“In this possible future,” explains Schlonsky, “compliance is key as legislative and financial frameworks are tightened. Coordinated international efforts – from policy setting to what we’ve called the ‘New Global Deal’, a series of state-funded megaprojects – have staved off the worst impacts of climate change. This is our only scenario where the world is on track to remain within 1.5oC of warming.
“However, regulation also has the potential to suffocate innovation: mandatory life cycle footprints for all goods and services have indirectly increased battery and electronics costs while data harvesting is rigorously restricted.
“In ‘Ecopolis’, there is recognition by governments that a range of propulsion and energy storage solutions are required – broadly, fluids for large vehicles and electrons for small vehicles.”
If some of the features of ‘Ecopolis’ sound familiar, that’s because they have already become reality in the short time since the scenario was created. “In June, the European Parliament backed reforms to the European Union (EU) carbon market to help cut emissions faster,” notes Schlonsky.
“Earlier this year we saw new EU rules requiring batteries to carry a label reflecting their carbon footprint so their environmental impact is more transparent.
“And more than 70 countries, including the biggest polluters, have set a net-zero target covering about 76 per cent of global emissions. More than 1,200 companies have put in place science-based targets in line with net zero while more than 1,000 cities, 1,000 educational institutions and 400 financial institutions have also pledged to take rigorous, immediate action to halve global emissions by 2030.”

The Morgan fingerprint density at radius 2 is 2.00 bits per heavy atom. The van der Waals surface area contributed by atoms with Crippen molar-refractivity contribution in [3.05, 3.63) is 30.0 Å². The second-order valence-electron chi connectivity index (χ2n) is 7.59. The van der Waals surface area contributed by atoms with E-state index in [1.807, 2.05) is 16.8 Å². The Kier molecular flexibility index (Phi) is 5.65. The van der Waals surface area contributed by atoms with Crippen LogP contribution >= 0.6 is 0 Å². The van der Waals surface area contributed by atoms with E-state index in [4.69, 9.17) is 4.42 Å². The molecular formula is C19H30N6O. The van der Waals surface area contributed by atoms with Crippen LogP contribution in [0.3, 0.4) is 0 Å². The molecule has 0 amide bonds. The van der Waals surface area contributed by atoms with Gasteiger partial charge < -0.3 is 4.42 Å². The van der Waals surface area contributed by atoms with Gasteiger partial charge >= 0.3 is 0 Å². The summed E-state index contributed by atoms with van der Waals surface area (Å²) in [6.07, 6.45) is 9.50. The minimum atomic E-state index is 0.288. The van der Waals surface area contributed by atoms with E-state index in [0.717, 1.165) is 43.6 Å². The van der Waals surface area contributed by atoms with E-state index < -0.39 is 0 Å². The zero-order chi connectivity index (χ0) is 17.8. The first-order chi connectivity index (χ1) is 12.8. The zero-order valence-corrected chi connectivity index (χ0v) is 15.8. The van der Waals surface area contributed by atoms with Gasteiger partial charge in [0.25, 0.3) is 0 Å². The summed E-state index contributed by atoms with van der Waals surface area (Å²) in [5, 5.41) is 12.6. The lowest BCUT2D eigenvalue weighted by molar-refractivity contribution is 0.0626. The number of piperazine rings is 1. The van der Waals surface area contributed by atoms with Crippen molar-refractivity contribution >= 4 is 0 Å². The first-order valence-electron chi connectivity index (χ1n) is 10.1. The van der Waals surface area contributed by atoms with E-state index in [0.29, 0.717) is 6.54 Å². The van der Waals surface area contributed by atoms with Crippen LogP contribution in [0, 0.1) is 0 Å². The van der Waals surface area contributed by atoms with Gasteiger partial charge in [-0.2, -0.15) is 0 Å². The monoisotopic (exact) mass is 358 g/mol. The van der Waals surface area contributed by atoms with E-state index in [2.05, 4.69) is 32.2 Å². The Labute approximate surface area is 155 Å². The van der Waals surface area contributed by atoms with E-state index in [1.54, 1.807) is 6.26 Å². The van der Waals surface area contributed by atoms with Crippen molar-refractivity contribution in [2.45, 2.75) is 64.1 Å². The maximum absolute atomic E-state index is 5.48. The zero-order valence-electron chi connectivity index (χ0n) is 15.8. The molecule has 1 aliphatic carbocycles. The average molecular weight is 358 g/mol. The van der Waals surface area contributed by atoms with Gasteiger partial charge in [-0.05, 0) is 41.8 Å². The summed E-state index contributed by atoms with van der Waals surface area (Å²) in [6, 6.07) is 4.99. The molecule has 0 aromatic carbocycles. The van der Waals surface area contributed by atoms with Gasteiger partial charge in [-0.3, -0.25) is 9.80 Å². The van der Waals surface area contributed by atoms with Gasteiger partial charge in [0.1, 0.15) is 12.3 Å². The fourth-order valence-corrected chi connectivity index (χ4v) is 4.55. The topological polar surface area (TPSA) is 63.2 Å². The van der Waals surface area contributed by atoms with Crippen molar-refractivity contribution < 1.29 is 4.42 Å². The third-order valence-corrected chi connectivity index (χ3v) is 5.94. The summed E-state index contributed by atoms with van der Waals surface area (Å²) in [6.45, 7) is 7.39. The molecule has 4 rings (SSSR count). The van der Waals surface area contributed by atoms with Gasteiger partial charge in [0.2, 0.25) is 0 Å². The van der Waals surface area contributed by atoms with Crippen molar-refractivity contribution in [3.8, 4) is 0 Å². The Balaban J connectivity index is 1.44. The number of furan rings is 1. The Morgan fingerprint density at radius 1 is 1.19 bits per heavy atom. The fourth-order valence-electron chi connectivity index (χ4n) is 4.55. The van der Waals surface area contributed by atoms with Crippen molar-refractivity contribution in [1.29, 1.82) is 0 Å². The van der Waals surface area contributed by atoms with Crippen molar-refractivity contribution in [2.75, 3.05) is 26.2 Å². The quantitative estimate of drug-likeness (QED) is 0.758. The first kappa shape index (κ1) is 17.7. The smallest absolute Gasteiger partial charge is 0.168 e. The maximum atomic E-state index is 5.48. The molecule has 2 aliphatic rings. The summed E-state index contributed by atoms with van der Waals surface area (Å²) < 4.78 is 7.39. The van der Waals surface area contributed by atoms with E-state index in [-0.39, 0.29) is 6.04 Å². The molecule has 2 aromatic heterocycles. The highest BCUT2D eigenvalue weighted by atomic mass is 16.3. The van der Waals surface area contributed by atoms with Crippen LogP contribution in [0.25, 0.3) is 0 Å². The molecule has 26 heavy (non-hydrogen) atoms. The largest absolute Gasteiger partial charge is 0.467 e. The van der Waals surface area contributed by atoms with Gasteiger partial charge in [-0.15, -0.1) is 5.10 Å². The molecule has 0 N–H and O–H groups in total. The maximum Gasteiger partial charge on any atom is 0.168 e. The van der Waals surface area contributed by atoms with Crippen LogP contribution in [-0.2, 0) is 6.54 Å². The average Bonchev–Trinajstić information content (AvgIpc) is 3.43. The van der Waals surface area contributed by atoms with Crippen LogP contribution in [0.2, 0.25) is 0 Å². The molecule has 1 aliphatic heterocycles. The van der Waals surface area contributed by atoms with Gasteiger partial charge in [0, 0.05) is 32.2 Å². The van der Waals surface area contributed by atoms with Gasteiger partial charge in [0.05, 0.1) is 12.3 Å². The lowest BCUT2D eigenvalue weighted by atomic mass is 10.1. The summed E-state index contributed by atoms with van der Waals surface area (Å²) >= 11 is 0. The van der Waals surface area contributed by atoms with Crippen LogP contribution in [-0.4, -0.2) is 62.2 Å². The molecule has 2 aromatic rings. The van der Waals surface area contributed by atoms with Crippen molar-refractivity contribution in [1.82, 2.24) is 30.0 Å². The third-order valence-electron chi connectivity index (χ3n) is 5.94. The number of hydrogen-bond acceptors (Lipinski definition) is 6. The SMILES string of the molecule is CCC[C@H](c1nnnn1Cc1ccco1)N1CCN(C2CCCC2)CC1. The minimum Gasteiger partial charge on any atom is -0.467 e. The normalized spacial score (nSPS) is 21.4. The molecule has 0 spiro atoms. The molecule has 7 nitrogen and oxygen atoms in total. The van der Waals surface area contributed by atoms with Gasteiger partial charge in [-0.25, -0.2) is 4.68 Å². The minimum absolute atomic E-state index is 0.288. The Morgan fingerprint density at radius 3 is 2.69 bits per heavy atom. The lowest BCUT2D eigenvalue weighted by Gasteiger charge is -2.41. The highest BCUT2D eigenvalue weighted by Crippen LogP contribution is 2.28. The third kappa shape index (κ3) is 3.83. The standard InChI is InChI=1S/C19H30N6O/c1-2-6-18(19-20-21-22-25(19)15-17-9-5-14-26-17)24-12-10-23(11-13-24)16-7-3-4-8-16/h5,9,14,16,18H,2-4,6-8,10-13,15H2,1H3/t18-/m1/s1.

Monitoring signposts to our future
‘Ecopolis’ is one of four plausible alternative futures developed by Ricardo. In each scenario our experts drill down into the engineering detail to give a detailed and informed view of the challenges that may lie ahead.
“In reality, the future is likely to be a combination of elements from each of the four scenarios,” explains Johnson. “They are not mutually exclusive.
“Once scenarios have been created, customers can monitor key signposts to gauge the direction the world is moving. For example, the Russia-Ukraine war is a signpost that aligns to the ‘Creative Scavengers’ scenario where there are geopolitical fractures. Or changes to the legislative environment around product life cycle footprints might take us in the direction of ‘Ecopolis’.
“The pace of disruption and change in today’s world is dizzying. Our long-term future cannot be extrapolated from past trends or cycles.
“The challenge for customers is often how to deal with the implications of each of the scenarios. One of our techniques is to place engineers into those worlds; this can help a business move from planning its strategy to planning for implementation.”
Ricardo’s experts will offer further insight around strategic planning for an uncertain future. Register to learn more from Ricardo’s experts that will help answer two key questions:
Is your strategy robust to the risks and challenges that future scenarios will bring?
Are you equipped to deliver against that strategy?
If your strategy is robust against our scenarios, then it will very likely be robust against whatever the future actually brings.